The absolutely bright spot in Fallin’s address was her push for reducing prison times for non-violent offenders, primarily those with simple drug-possession charges.
Fallin noted in her remarks:
This session, I’m calling for lowering Oklahoma’s mandatory drug possession sentences.
First, let’s allow district attorneys to have the discretion to file any first drug offense as a misdemeanor.
Next, we lower the mandatory sentence from two to 10 years in prison, to zero to five years in prison.
For second felony offenses for drug possession, lower the mandatory sentence from two years to life, to zero to 10 years.
And for third felony offenses for drug possession, lower the mandatory sentence from six years to life with no probation to zero to 15 years.
For property crimes, let’s raise the value of a felony crime from $500 to $1,000. The $500 benchmark has been in place since 2002, and it needs to be raised. A teen who steals someone’s smartphone today could be branded for life as a felon because smartphones cost more than $500; twenty years ago, most cell phones cost less than $100.
Maybe that’s too long of a quote from a speech that doesn’t necessarily deserve it in terms of its quality of writing and oratorical delivery, but these proposals coming from a Republican governor, who also called the state’s high incarceration rates a “decades-long problem,” deserve our undivided attention. The state leads the nation in its per capita female incarceration rate and is always in the top five nationally in its male incarceration rate.
Again, I don’t know how much traction these proposals will get in the Republican-dominated legislature, but just the fact the state’s top leader is suggesting such measures is a hopeful sign that more people are waking up to the fact that the so-called war on drugs has been an abysmal failure.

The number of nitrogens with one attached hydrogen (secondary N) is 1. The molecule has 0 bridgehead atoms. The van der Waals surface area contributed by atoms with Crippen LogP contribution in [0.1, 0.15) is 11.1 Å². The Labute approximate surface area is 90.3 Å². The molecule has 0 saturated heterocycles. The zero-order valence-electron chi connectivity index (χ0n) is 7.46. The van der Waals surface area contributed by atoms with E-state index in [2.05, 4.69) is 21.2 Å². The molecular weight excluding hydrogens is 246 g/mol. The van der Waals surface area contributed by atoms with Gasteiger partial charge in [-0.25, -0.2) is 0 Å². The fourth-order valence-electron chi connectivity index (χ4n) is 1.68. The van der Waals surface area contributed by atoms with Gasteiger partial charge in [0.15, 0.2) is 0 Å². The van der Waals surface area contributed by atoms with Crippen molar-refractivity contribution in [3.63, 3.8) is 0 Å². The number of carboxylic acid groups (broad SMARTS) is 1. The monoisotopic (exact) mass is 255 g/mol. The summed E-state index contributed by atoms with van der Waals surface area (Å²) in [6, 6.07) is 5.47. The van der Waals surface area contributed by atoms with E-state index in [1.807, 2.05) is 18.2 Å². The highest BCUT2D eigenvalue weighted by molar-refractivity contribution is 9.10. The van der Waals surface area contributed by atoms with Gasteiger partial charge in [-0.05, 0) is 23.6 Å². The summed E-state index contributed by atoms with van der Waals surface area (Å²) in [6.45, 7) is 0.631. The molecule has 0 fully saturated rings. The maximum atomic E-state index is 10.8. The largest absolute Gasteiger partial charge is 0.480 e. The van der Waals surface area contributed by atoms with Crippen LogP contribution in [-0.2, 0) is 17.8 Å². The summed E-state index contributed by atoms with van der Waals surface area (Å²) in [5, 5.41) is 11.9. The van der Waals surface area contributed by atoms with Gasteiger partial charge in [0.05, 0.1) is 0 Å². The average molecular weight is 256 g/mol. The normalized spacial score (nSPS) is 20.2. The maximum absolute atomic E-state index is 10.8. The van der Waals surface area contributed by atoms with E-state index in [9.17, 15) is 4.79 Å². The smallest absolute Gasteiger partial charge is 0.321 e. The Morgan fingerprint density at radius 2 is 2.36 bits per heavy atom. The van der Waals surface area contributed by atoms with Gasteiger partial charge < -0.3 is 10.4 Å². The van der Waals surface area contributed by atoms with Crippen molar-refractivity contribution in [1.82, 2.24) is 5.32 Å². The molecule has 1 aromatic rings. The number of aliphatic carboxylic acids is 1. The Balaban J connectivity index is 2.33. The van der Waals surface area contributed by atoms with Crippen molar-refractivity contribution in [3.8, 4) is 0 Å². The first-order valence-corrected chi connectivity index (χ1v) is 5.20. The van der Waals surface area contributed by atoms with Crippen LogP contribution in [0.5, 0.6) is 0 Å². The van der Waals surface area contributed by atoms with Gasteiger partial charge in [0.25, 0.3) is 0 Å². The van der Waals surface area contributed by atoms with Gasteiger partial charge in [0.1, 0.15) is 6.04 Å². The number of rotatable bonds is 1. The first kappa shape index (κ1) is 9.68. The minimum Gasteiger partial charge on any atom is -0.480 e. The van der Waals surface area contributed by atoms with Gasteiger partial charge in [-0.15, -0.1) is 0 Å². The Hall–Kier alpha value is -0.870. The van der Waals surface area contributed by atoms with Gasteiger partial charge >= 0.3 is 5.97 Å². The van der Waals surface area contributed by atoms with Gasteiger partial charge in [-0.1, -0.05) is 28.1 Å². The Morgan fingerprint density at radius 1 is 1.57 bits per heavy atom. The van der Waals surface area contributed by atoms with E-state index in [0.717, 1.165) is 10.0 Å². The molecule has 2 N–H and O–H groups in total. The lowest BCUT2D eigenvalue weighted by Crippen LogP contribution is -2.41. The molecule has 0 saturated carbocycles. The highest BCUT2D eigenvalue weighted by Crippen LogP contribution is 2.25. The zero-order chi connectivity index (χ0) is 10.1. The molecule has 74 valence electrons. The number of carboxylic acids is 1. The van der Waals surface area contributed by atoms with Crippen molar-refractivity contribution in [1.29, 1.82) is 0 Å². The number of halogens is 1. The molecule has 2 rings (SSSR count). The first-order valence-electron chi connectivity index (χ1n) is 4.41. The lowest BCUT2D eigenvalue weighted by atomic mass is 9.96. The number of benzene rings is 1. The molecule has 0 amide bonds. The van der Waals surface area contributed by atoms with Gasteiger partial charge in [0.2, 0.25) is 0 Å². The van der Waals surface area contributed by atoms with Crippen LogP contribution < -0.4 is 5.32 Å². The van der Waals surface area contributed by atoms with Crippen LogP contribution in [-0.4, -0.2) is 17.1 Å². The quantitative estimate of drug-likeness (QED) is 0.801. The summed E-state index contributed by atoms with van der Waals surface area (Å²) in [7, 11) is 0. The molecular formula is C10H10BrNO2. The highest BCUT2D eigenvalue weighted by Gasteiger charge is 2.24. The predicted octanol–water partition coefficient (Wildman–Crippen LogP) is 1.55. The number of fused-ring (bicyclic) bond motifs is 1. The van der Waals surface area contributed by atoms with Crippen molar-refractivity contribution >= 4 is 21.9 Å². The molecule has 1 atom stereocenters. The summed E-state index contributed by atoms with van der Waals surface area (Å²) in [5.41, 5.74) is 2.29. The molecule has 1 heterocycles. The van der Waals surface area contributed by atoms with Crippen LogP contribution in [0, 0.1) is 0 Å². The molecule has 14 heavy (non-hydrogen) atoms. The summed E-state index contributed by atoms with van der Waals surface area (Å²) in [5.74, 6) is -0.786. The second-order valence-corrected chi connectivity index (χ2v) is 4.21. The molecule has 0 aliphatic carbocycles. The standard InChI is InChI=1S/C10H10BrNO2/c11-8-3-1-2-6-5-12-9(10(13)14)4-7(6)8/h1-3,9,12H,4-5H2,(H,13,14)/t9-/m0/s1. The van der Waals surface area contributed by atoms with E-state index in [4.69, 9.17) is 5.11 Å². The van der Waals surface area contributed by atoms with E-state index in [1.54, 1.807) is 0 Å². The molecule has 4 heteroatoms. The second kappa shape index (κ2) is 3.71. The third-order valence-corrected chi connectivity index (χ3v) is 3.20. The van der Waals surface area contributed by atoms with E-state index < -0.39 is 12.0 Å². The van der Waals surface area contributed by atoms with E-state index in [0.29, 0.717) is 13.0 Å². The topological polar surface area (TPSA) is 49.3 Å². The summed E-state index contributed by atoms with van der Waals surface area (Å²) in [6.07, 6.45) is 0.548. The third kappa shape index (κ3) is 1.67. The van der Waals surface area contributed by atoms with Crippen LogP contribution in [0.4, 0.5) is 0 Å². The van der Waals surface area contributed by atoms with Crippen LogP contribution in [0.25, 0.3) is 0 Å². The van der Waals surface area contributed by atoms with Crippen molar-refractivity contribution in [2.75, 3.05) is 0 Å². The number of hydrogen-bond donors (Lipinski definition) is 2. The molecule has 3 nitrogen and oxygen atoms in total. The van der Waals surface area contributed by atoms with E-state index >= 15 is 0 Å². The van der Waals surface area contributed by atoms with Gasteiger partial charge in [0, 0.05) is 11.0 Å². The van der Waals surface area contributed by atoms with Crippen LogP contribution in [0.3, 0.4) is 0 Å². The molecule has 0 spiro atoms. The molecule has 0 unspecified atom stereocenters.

— OurChildrenOK (@OurChildrenOK) February 1, 2016
One item to discuss more specifically is the proposed $3,000 raises for teachers. One way to view Fallin’s proposal is that it’s meant to preempt University of Oklahoma President David Boren’s proposed ballot initiative to raise the state sales tax by one penny to, among other things, give teachers here an annual $5,000 raise.
— Tulsa World (@tulsaworld) February 2, 2016
Here are some thoughts on the issue: (1) Fallin probably wouldn’t even be proposing teacher raises, except for the obvious pressure exerted by the Boren proposal. (2) Boren’s proposal not only gives teachers $5,000 in annual raises, or $2,000 more than Fallin’s proposal, it also gives money to other education agencies, including higher education, which would lower college tuition increases. Fallin’s proposed budget would cut funding to higher education by 6 percent next fiscal year. (3) Eliminating certain sales tax exemptions and raising taxes on cigarettes can be construed just as regressive as the one-penny sales tax proposal, an exclusive tax for education, which would actually benefit low-income school children the most. Studies show people on the lower spectrum of income smoke the most. (4) In her speech, Fallin’s said she supported Education Savings Accounts (i.e. ESAs or school vouchers), which would take even more money away from public education.
Fallin’s speech centered on the state’s budget problems, and any ensuing dissection of it doesn’t matter one iota if the economy here continues to tank and tax revenues continue to decline astronomically. We’ve been here before in the 1980s. Here we go again, folks. Will we see another mass exodus from the state?
But the earthquake crisis, no matter how the economy fares in the months ahead, needs to be addressed with bold action right away. Fallin’s speech fell far short of validating Oklahomans’ concerns about their personal safety and damage to their property as the manmade earthquakes continue to roll here. This is a scary place to live right now, and Fallin’s “lack of speech” only increases the fear and anxiety.